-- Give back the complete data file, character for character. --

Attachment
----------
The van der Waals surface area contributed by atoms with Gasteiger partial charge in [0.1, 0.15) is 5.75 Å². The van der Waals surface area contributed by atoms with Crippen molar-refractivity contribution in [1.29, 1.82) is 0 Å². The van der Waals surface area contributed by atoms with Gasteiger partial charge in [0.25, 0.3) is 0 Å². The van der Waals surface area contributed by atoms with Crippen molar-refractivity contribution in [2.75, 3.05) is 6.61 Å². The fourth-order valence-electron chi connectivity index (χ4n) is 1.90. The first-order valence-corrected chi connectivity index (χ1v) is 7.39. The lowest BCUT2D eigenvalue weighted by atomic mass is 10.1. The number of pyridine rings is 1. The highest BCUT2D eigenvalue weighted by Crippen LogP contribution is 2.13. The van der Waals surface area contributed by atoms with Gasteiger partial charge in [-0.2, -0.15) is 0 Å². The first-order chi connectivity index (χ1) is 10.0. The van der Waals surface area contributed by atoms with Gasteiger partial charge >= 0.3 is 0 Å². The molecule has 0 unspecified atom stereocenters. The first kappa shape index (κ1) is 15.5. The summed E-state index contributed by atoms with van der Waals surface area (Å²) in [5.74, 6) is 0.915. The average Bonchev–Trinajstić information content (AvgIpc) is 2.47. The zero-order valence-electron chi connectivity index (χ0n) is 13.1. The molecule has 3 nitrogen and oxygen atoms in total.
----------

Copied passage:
The van der Waals surface area contributed by atoms with Gasteiger partial charge in [0.1, 0.15) is 5.75 Å². The van der Waals surface area contributed by atoms with Crippen molar-refractivity contribution in [1.29, 1.82) is 0 Å². The van der Waals surface area contributed by atoms with Gasteiger partial charge in [0.25, 0.3) is 0 Å². The van der Waals surface area contributed by atoms with Crippen molar-refractivity contribution in [2.75, 3.05) is 6.61 Å². The fourth-order valence-electron chi connectivity index (χ4n) is 1.90. The first-order valence-corrected chi connectivity index (χ1v) is 7.39. The lowest BCUT2D eigenvalue weighted by atomic mass is 10.1. The number of pyridine rings is 1. The highest BCUT2D eigenvalue weighted by Crippen LogP contribution is 2.13. The van der Waals surface area contributed by atoms with Gasteiger partial charge in [-0.2, -0.15) is 0 Å². The first-order chi connectivity index (χ1) is 10.0. The van der Waals surface area contributed by atoms with Gasteiger partial charge >= 0.3 is 0 Å². The molecule has 0 unspecified atom stereocenters. The first kappa shape index (κ1) is 15.5. The summed E-state index contributed by atoms with van der Waals surface area (Å²) in [5.74, 6) is 0.915. The average Bonchev–Trinajstić information content (AvgIpc) is 2.47. The zero-order valence-electron chi connectivity index (χ0n) is 13.1. The molecule has 3 nitrogen and oxygen atoms in total.